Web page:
On a beautiful Sunday morning, a day before he travelled back to Poland we had the honor of chatting to a Motswana chef living and plying his cooking skills in the diaspora, Joseph Seeletso.
Q. What brings you to our neck of the woods this time around?
It is always great to visit home as I look forward to all things that make Botswana beautiful. However this time around, I was in the country at the invitation of Mascom Cellular Network.
I had the privilege of attending the cellular network’s Tsena launch. Tsena is an online portal that serves as a gateway for the dissemination of information to the world.
In addition to attending the beautifully put together event, I was scheduled to speak at the same gathering, where I shared my journey to international recognition.
Q. Did you cater at the event?
Ha! Ha! Ha! No, but the spread was delectable, so big up to those that took care of that part of the event.
Q. Talking about food, what is your preferred cuisine?
As a chef it might seem like my interest would only be exotic or complicated cuisine but I am really a simple guy that enjoys home-prepared soul meals.
Being home affords me a chance to engage in my favorites such as bogobe jwa mabele with yogurt but preferably with madila and simple Setswana dishes.
You can’t go wrong with those.
Q.Gaborone has grown. What are your views on what is offered locally in terms of eateries?
I get a feeling that there are a lot of franchises and I am not interested in these, as I know what to expect.
They do not necessarily mirror the ethos of fine dining, which is set on high quality standards.
There is certainly room to develop genuinely authentic and healthy offerings for the Botswana and international market.
It is pleasing to experience home grown brands such as Sqotti that offers healthy, traditional food to their clientele.
Q.Your passion for food is undeniable, how did your love for food come about?
My father was a restaurant manager and we grew up visiting his place of work.
It was fascinating and during school holidays we would visit my grandparents (re ya gae) and this entailed going on adventures such as berry and root picking.
My aunts were also great cooks. One could not escape associating food with the coming together of people.
Whether in good times or sad times, sharing of meals is universal. Food brings people together.
As a lover of life I find that I am able to express myself best with the food I prepared and plated.
Q. You are widely recognized in and outside Poland through the long running cooking show you host on a popular Polish network television channel, cookbooks and opening of the high end Joseph Bistro and Wine.
In addition, the endorsement deals with high-end recognizable brands such as Gaggenau, Bosch, Samsung and Uncle Ben’s Rice you have garnered have also contributed to this. Do you consider yourself successful?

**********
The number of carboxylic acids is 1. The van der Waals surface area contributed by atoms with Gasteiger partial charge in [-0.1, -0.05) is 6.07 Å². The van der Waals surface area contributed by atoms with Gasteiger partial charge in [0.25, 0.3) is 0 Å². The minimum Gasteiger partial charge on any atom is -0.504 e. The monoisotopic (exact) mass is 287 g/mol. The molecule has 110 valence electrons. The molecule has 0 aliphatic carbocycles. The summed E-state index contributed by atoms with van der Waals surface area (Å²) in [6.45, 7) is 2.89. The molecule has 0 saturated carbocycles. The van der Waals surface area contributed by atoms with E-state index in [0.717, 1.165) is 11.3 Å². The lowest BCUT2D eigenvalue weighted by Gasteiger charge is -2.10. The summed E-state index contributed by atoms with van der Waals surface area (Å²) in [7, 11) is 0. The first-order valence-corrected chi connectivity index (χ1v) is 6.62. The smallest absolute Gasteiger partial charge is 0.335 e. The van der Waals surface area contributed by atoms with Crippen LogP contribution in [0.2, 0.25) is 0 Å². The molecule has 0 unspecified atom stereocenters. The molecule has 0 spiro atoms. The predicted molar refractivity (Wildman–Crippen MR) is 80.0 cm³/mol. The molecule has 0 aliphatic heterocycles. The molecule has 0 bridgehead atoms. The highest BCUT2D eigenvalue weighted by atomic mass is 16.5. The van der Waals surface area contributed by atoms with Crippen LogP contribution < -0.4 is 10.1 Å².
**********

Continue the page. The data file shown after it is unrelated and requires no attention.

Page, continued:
Oh thank you, but seriously though, I don’t think I am successful.
Not to play down all I have managed to accomplish but I truly worked and continue to work really hard.
I am just concentrating on what I am doing with a lot of projects I wish to see come to life.
I am always looking for new adventures and at the moment I am concentrating on breaking ground in Botswana, South Africa and Africa as a whole.
I have a dream and this is the time to work towards the dream.
Q. Are you in a position to elaborate on what your immediate plans are?
It is high time Batswana and the rest of the continent gets the opportunity to sample my cuisine.
I am looking at opening my pop up restaurant in Botswana next year.
It will probably run for two weeks and cater for only 40 people at a time so as to be able to serve a nine-course meal.
In addition I hope to use this platform to impart my expertise locally by engaging local chefs to be a part of the pop up restaurant.
They will not only learn from myself but also two young chefs who have worked with me for the last 7 years in Poland.
Through the pop up restaurant, I will share my philosophy on food. What inspires me; how I communicate with my clients through the food I prepare and ultimately stimulate happiness and gratitude from clients.
It is an essential part of the equation.
This sounds exciting…
It is important to pass on one’s knowledge.
I have had great mentors since my days at the prestigious Westminster Kingstown College and that is why when I’m in Botswana I do not miss the opportunity to meet former classmates and impart pearls of knowledge to them.
It is important to give one’s time especially where you can make a difference.
It is close to my heart to be a part of other’s development and growth.
Everyone deserves a push to fulfill their dreams.
Q. Are there any entities or companies reaching out to you to bring the Joseph Seeletso brand closer to Botswana?
I have thought long and hard about getting more involved in Botswana.
Of course it would be a lot easier if there were some help from stakeholders in a position to make it happen.
Although I enjoy the access my hard work has afforded me, I cannot help but wish to share more with my fellow countrymen.